Other forces are working against K-12 leaders who are scrambling to hire
Layoffs, permanent school closures and steep enrollment declines are not problems in western Montana. A population surge in Bozeman and the surrounding Gallatin County has led to a school enrollment boom that’s bringing more funding to the area’s school districts, according to the Montana Free Press.
There, and in other small but growing Western communities, school administrators are grappling with their educators being priced out of the market by rising real estate costs, the Free Press reports. But these school systems are unquestionably the outliers. Even as districts are giving teachers raises to combat staff shortages, more administrators are now having to make difficult decisions, including laying off teachers and shutting down buildings, as falling enrollment and other pressures swallow up the recent influx of COVID relief funding, reports from across the country indicate.
In Washington, the Marysville School District just laid off 35 teachers and has imposed a hiring freeze after a pair of proposed tax levies failed, preventing the district from covering state funding shortfalls. Administrators will be forced to make up to $15 million in cuts that will postpone a major curriculum adoption, and eliminate some athletic and afterschool programs, among other reductions. San Marcos USD near San Diego is cutting 40 teachers and 80 school social workers, teaching aides, nurses and other staff at the end of the school year, The Coast News reported. District leaders are cutting $15.5 million from next year’s budget to keep future deficits from worsening, the website reported.
Montclair Public Schools in New Jersey this week issued nonrenewal letters to 35 teachers and 48 paraprofessionals to cover a $3 million budget deficit, Montclair Local News reported. A decline in kindergarten enrollment caused by the pandemic is now filtering up through the elementary grades, according to the website. Malden Public Schools in Massachusetts has cut about 20 staff members due to enrollment declines and the expiration of ESSER funds that were supporting certain positions.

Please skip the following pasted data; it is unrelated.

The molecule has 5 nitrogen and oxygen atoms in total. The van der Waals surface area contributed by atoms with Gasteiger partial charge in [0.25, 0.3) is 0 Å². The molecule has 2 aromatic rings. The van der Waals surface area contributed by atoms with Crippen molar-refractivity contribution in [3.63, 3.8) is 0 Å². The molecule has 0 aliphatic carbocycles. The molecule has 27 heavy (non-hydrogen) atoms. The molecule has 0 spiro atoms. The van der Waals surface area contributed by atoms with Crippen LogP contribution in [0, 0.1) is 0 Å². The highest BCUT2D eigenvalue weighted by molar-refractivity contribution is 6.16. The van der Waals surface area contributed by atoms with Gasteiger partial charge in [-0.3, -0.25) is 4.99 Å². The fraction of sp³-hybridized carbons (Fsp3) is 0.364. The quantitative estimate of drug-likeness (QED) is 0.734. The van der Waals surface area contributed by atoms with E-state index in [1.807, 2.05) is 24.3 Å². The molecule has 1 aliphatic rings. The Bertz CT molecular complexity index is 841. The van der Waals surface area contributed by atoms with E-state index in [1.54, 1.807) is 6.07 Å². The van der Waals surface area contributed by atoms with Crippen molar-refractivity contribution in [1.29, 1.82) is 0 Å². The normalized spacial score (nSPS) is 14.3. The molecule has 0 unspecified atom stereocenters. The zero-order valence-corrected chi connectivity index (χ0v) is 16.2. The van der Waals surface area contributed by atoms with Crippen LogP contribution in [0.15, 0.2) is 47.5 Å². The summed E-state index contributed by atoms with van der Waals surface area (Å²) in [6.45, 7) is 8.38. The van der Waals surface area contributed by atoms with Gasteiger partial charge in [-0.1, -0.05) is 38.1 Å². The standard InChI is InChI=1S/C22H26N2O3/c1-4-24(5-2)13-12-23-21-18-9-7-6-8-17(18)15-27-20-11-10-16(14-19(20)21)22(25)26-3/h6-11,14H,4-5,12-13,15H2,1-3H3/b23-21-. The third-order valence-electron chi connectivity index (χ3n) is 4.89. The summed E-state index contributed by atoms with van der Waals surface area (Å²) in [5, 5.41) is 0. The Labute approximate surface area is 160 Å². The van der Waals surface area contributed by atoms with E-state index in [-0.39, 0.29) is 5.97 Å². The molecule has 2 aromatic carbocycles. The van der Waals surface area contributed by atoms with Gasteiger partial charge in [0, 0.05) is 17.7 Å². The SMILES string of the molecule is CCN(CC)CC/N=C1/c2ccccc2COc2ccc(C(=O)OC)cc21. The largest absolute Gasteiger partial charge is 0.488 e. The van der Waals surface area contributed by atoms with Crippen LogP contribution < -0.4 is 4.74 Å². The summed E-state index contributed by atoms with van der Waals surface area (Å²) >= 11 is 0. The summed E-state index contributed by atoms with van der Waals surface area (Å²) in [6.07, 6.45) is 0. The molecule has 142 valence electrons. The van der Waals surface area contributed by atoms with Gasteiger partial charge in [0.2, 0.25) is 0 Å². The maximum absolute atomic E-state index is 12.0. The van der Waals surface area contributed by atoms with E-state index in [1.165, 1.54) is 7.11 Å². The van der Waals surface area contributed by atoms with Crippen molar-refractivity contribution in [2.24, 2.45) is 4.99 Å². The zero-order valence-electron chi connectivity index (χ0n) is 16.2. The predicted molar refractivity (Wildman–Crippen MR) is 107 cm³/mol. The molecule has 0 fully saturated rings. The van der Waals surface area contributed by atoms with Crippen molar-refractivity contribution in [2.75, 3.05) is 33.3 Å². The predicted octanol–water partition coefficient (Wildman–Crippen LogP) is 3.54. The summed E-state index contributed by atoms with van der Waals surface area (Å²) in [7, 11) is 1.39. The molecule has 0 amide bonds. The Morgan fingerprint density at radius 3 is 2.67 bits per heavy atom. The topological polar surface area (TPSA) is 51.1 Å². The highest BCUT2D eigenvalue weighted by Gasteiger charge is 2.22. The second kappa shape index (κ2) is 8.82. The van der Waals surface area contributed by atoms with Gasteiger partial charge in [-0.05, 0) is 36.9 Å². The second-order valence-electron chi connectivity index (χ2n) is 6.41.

Cuts are also impacting administrators. Denver Public Schools has cut about 130 central office positions due to a decline in state funding. caused by falling enrollment, CBS Denver reported. In a bit of good news, however, San Francisco USD, which has also steadily lost students during COVID, reduced the number of planned teacher layoffs from 300 to just five, KTVU reported.
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District leaders and school boards are also closing more schools permanently as those enrollment declines, which began well before COVID, have intensified. In California, Oakland USD has approved a controversial plan to shutter several buildings and merge a few others over the next two school years, KQED reported. The number of Black students in the schools on the closure list is above the district average, according to KQED.
Also in the San Francisco Bay Area, Vallejo City USD lost 43.6% of its students between 2000 and 2019, and another 8.7% during the pandemic, forcing administrators to make $29 million in budget cuts and close or consolidate six campuses since 2017, according to the Pleasanton Weekly. The Ravenswood City School District in East Palo Alto and Alum Rock Union Elementary in San Jose have also closed buildings in recent years due to budget cuts, the Pleasonton Weekly reported.
Colorado’s Aurora Public Schools, which has closed six buildings and repurposed several others since 2019, just announced two more elementary schools will be shut down. St. Paul Public Schools in Minnesota. meanwhile, will close two schools permanently and temporarily shutter several more at the end of this school year, Minnesota Public Radio reported.